April 18, 2012 § Leave a Comment
Since attending an amazing workshop taught by my yoga instructor and friend, Jessica Jennings, on Ayurvedic eating and transfusing it into your lifestyle, my world has turned upside down. Or rather, loves that I have had deep down inside of me have begun to become more and more clear in the past six weeks because I’m getting my rudimentary health needs met.
It may sound silly and simple, however just having my stomach feeling great every day by eating an ayurvedic menu has given me a tremendous amount of room in self-discovery. By eating a grain, green veggies, and tastes that fulfill the six senses (of the tongue), I feel fuller, healthier, and more content.
Food has become for sustenance rather than a coping mechanism, joy, help, balance, distraction, or the like. I’ve been eating a light breakfast around eight. Lunch around eleven. And dinner around four. My stomach feels full and happy until I wake up the next day.
If you remember, health was one of my hopes for this year to get under control. I wanted to really, truly know what was wrong with my stomach and take care of it. Well, I finally faced the reality that I cannot–under any circumstance–eat wheat or gluten. That means when I make toast for Audrey in the morning, I have to wash my hands and the cutting board before I make a rice cake with sunflower seed butter for myself.
I have to proceed with caution and treat my stomach with the same level of respect that I do the health of my husband and my beautiful children. I would never give them food that would make them more unhealthy rather than healthier. That being said, we find that veganism is the best form of eating for our little family.
And with this happy tummy, I’ve been able to proceed towards allowing my mind to process about my childhood, parenting style, old beliefs, communication, and so on. Lots of good stuff. The day before my 28th birthday this year, I created a list that I now enjoy looking at on a daily basis. It is the summary of what I have based my life on. It is the same now as it has been as far back as I can remember, only now I’ve put it into words.
I believe in…
Serving over financial gain
Honoring others beliefs
I know, I know. Summarizing your beliefs into twelve “ideas” that mean different things to different people is kind of silly. But it’s really helped me. Helped me to see that regardless the backbone of my beliefs, I have a core that transcends multiple religions, ideals, and systems that have been around for thousands of years. And for that I am thankful.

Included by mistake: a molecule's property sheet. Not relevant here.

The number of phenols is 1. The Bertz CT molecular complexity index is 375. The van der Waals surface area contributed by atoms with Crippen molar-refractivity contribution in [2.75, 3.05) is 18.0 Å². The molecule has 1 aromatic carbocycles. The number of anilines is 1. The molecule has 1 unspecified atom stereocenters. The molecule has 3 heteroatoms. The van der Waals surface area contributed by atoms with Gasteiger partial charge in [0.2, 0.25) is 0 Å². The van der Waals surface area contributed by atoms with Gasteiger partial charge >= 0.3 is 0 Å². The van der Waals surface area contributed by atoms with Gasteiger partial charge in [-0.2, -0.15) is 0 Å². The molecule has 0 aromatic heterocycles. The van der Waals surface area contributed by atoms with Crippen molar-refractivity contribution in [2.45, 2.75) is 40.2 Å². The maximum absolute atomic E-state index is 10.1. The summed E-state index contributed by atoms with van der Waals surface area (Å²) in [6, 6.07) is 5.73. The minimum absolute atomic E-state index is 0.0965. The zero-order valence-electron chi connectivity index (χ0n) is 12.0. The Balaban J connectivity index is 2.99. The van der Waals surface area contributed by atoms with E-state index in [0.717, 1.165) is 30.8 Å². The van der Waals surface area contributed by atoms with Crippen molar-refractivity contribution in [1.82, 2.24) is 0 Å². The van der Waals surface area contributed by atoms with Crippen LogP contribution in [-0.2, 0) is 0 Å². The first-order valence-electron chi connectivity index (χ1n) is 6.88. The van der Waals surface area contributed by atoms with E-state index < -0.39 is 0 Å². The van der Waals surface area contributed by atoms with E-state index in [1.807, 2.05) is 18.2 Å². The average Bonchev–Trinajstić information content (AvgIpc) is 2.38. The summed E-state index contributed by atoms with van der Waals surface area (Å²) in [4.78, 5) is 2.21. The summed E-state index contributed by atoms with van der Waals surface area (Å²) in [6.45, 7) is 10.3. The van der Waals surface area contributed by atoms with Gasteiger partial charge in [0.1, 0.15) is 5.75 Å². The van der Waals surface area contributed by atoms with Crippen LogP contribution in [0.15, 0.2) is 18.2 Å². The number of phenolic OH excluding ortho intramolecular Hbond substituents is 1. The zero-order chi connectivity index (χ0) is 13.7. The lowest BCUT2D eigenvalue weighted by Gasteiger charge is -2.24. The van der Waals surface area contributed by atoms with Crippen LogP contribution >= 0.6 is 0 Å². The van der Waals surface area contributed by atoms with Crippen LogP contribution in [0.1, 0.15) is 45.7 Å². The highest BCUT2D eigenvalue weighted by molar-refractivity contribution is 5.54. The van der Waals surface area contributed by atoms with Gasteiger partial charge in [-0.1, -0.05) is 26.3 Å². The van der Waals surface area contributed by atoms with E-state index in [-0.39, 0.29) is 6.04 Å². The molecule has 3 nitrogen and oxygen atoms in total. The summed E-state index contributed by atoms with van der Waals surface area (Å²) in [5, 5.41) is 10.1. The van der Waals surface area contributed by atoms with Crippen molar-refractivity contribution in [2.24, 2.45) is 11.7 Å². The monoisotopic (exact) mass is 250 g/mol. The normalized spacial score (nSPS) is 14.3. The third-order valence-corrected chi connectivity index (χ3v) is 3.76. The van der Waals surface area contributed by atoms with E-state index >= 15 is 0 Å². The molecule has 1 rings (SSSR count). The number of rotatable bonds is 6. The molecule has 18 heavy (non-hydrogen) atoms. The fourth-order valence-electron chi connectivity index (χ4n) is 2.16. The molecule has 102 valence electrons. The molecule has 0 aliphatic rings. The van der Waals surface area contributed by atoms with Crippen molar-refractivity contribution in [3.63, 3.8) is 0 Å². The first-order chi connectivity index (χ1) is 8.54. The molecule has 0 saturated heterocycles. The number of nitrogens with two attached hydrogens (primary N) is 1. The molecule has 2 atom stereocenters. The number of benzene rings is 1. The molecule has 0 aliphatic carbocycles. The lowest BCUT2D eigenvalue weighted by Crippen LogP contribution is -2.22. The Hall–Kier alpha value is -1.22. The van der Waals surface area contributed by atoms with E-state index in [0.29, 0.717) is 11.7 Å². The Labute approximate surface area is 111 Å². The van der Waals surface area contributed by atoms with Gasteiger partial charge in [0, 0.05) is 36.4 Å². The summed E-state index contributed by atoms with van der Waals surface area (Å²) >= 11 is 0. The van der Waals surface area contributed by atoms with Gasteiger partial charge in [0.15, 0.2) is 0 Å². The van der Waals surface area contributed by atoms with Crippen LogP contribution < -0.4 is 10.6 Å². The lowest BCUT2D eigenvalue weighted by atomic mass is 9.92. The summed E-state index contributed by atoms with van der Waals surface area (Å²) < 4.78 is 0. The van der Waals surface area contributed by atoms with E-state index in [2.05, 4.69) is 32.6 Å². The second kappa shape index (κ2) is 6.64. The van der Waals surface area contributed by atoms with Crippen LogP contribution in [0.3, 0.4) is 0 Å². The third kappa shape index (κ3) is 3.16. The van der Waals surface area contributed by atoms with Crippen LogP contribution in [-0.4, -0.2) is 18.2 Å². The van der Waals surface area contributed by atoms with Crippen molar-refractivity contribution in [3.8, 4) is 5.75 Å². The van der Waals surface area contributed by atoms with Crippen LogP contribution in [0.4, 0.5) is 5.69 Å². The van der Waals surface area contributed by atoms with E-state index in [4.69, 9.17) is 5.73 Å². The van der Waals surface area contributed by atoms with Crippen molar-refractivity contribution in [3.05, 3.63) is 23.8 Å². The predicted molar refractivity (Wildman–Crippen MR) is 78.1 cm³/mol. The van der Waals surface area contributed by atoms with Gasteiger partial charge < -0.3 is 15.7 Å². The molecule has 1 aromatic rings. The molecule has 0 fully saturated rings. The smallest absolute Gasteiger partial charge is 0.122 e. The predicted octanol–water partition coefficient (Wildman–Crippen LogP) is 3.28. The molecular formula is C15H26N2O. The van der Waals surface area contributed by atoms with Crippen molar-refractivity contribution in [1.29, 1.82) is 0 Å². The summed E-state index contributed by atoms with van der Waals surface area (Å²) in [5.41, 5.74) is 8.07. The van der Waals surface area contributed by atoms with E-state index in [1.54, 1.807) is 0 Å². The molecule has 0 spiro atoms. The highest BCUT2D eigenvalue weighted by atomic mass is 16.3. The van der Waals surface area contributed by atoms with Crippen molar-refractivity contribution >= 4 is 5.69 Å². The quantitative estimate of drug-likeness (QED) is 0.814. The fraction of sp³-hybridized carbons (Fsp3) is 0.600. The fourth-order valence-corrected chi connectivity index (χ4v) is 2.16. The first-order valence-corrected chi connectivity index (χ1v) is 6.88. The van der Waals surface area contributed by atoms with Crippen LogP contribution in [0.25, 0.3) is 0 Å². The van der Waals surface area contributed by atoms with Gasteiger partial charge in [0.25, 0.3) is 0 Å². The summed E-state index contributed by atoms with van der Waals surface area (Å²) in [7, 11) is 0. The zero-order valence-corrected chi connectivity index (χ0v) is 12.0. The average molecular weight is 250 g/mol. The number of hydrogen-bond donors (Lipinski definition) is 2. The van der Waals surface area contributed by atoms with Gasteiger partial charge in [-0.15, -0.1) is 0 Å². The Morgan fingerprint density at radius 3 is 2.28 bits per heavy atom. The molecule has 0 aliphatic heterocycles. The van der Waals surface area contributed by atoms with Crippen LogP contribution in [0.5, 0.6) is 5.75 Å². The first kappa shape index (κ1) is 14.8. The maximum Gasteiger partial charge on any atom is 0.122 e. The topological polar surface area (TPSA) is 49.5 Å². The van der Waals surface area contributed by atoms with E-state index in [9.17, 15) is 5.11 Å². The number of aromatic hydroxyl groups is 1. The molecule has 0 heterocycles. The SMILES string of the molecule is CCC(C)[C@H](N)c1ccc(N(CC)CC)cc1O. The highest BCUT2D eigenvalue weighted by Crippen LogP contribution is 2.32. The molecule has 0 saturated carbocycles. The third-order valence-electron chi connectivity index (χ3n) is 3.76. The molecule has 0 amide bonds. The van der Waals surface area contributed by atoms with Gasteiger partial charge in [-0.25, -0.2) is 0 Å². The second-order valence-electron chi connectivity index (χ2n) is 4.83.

Community Discussion: When you have your basic needs met, what do you believe in?
March 9, 2012 § Leave a Comment
As was mentioned months past in our Family Overview post, one of our hopes this year was to grow spiritually. To be honest, we have no idea what that means or what that looks like. Yet we do know that spirituality is something that is integrated into every part of our life.
You’re either giving and reaping life in your spirituality. Or you’re spreading death to those around you.
Okay, okay, let’s not dichotomize spirituality or the entirety of our Beings. I don’t think that’s right, nor can it be done. But just think: the balance within you is either more light or greater in darkness in any given moment.
Whatever spiritual path I choose to take, my hope is to have more good coming out of me. I have a hard time with this on a daily basis. A struggle for humanity in general, I fight to be patient and have self-control. That is, to keep my temper.
The following is a poetic encouragement to “eat spiritual food” that is healthful and sweet to your soul. I hope you feel as encouraged as I did whilst re-reading it.
Every person has to be spiritually fed. eats spiritual food. Lives on a spiritual diet. Some eat food that is nutritious. That benefits their bodies as an adult. That balances their life. And feeds their mind, body, soul, and strength. Others and most eat food that poisons. Poisons their being. Intoxicates their life. Feeds and tears apart at the same time. It rips, shreds, destroys, kills, and steals. True life from them.
Their spiritual diet is death. They feast on darkness. Day-in and day-out they consume a variety of meals that bring lies. And they feast on foods that only make them too fat. Too skinny. Too proud. Too weak. Too insane. Too lifeless. Too confused. Too hurt. Too thirsty and/or hungry for the wrong thing. Not thirsty and/or hungry enough for the right.
For righteousness. Too damaged. Too filthy. Too infested. Too bland. Too imperfect. Too dirty. Too defiled. Too broken. Those who eat this food do not realize they’re doing so. That they are stuffing their faces with death. With decay. Each bite they take takes them closer to the grave. The Sheol.